One of the major underlying principles of Norwegian political culture is an emphasis on economic equality. While the current model for the Norwegian Welfare State is largely based on the “Nordic model” forged in the twentieth century, the Norwegian ethos of economic equality has deep roots in the country’s history. Unlike many other European nations, a strong feudalism never developed in Norway, and even with the economic inequities of the Industrial Revolution, the differences in standards of living were “much smaller than in most other European countries”. In the fourteenth century, a regional “legd” system was established, this system (which lasted until 1900) guaranteed work for the rural Norwegian poor. It is quite evident that economic equality is viewed as a tradition ingrained within the historical political culture of Norway – instead of a reaction against entrenched inequality.
The Social Assistance Act of 1900, which provided assistance to those unable to find work or support themselves, laid the foundation for the modern Norwegian welfare state. Social programs and assistance were further expanded in the1930s under the Labour government, but the current wide-ranging welfare state was firmly cemented by the National Social Insurance (NSI) act passed in 1967. The NSI established a socialized system of universal healthcare, old age and disability pensions, sick pay, and unemployment benefits. Currently, 33% of Norwegian GDP is spent on social welfare programs (the US spends 19% GDP respectively). These programs are funded through a progressive tax system, in which taxation accounts for 40% of Norwegian GDP, and oil revenue.
A sense of obligation to assist the poor, old, and sick is deeply ingrained within Norwegian political culture. This obligation is tied to the aforementioned traditional concerns for economic equality, but is ultimately made possible by the wealth derived from Norway’s natural resources. Since the 1970s, the discovery and extraction of large amounts of oil and gas reserves in the adjacent North Sea have allowed Norway to become one of the wealthiest nations in the world (as of 2006, it had the second-highest per capita income). Oil and gas account for half of Norway’s exports, and 30% of its GDP, this is especially significant considering that Norway is ranked fourth in the world for oil exports (ahead of Iran, UAE, and Kuwait). Norway has used its petroleum revenue to fund social welfare programs for its population.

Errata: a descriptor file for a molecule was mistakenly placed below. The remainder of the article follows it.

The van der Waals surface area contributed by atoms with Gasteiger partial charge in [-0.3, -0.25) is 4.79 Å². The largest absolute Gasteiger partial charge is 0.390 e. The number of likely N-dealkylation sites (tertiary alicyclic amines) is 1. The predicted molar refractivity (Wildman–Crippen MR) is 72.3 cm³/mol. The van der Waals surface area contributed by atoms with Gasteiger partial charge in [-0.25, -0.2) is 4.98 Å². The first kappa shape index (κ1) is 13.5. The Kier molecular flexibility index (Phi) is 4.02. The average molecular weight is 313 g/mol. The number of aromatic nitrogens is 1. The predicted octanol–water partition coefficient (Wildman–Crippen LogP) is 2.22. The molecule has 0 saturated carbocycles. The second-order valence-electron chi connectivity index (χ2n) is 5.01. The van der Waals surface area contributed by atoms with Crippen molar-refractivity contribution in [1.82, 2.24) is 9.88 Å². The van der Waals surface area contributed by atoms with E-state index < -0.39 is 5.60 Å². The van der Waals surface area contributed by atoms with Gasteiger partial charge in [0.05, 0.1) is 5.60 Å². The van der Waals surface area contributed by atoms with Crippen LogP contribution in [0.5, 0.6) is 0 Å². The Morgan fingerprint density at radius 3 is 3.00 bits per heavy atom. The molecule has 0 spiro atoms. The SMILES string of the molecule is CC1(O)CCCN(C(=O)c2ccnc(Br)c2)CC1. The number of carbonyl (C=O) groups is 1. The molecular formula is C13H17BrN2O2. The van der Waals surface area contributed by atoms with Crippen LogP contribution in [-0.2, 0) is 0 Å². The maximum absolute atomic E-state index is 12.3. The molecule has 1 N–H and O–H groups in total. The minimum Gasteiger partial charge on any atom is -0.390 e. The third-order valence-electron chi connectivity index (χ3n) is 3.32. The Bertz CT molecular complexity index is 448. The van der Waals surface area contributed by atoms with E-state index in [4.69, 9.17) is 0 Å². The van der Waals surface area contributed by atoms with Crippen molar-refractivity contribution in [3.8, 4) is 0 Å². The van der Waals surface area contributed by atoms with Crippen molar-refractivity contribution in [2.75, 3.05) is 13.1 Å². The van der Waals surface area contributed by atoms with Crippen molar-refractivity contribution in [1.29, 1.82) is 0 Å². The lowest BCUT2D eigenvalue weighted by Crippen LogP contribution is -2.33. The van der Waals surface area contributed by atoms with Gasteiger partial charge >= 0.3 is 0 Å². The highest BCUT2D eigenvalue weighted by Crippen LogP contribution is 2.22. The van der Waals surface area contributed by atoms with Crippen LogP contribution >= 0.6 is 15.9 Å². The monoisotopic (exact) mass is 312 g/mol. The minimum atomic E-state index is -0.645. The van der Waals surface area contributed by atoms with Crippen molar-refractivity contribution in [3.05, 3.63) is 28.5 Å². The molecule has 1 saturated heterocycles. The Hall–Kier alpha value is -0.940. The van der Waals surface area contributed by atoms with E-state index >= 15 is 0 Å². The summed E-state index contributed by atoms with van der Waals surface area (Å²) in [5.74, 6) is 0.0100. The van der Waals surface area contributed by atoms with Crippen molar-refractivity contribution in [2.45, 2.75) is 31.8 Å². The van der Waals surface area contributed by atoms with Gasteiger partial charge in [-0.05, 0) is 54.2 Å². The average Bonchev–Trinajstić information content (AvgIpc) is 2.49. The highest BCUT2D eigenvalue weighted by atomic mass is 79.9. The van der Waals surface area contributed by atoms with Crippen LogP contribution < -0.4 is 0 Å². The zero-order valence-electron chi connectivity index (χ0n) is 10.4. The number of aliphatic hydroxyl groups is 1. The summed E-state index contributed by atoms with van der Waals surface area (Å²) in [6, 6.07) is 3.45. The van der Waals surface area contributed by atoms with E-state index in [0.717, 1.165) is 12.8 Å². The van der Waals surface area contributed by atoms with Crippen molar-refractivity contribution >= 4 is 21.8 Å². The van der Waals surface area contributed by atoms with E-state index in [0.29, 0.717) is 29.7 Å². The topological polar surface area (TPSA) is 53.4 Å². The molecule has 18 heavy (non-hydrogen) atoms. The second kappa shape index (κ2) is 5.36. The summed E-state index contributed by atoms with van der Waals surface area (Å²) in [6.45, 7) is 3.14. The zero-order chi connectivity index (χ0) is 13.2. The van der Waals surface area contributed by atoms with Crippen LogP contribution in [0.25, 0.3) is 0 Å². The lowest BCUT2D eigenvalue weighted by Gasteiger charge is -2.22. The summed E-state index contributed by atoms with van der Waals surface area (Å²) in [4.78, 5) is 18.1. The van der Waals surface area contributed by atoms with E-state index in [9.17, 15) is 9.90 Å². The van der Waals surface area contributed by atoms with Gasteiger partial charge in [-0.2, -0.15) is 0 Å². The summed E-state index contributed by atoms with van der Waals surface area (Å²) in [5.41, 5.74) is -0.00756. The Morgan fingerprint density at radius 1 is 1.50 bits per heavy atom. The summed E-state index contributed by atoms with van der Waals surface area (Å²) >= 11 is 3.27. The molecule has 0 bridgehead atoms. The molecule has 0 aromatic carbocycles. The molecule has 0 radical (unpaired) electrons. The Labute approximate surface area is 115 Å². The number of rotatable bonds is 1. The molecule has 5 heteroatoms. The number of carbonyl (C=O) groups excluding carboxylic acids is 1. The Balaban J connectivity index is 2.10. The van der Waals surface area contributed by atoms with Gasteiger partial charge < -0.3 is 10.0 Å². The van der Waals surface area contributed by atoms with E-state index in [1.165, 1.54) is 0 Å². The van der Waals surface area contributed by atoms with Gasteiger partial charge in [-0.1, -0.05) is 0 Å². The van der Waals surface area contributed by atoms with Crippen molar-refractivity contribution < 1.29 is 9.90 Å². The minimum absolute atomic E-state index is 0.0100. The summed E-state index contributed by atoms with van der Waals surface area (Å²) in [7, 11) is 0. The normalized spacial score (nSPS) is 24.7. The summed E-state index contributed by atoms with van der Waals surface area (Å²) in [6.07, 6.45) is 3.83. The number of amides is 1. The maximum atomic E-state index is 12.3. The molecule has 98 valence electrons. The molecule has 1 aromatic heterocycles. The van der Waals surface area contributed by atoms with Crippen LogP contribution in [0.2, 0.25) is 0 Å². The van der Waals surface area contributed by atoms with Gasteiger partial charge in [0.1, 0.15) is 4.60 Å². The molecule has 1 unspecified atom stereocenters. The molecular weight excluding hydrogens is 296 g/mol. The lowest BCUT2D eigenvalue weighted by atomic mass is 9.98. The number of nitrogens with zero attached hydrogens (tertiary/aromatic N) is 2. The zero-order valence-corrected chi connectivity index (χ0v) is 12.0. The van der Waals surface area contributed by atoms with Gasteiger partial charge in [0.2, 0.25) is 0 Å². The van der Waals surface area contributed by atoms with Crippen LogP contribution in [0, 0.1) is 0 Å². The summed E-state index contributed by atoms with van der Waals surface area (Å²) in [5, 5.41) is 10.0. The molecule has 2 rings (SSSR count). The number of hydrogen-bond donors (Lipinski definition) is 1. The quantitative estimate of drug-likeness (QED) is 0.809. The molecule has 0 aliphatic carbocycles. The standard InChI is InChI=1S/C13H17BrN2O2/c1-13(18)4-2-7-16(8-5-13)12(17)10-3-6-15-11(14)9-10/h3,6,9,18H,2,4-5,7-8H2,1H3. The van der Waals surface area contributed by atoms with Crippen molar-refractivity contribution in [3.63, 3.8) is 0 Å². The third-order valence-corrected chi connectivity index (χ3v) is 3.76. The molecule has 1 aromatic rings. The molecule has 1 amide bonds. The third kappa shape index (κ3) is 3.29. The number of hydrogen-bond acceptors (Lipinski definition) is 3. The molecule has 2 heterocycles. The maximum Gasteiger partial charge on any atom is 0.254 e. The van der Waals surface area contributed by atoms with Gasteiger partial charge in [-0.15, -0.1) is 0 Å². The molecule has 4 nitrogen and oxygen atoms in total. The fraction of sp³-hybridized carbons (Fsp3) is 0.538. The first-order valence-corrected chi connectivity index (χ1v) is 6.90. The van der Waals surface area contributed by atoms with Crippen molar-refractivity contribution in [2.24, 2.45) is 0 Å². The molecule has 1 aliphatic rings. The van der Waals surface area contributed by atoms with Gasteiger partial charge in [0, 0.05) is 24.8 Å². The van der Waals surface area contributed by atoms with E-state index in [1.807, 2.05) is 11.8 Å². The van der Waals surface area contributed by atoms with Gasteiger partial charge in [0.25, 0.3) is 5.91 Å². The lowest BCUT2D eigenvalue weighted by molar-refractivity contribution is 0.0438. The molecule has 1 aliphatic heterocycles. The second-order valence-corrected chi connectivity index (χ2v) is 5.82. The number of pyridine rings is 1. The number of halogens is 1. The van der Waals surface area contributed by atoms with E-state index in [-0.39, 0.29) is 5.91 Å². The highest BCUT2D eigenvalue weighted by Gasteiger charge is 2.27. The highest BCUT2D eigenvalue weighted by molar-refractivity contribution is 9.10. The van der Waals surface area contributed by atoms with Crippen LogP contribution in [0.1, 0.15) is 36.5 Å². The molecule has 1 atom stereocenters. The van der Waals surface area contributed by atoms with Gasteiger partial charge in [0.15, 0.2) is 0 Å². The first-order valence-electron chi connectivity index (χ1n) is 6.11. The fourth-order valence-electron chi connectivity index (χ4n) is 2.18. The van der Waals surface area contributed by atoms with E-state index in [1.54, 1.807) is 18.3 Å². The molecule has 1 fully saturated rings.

The most symbolic of these programs is the “Government Pension Fund”, which was established because of a slow decline in Norwegian oil production. In keeping with the Norwegian ethos of economic equality through long-term planning, the fund was established to maintain social programs for posterity; and as of 2006, the fund had the equivalent 36,000 Euro for every Norwegian citizen (NOK 1456 billion in total). While many oil-rich countries have suffered an “oil curse” in which revenues are siphoned into the bank accounts of a wealthy elite or multi-national corporation, Norwegian governments have used its revenues to maintain and ensure the well-being of the Norwegian people.
Derived from the Scandinavian tradition of economic equality, the ultimate symbol of the political culture of Modern Norway is found in its strong, well-funded welfare state. Aside from this deep-rooted tradition, the development of a homogeneous political culture can be tied to the demographic makeup of the country, but also the Norwegian solidarity forged under Nazi occupation in World War Two. Norway’s current welfare state established in the decades following the war has derived its strength from the Norwegian ethos of economic equality, and has derived its funding from a careful management of Norway’s natural resources. The combination of these factors has allowed for the emergence of a wealthy, stable, and peaceful Norway.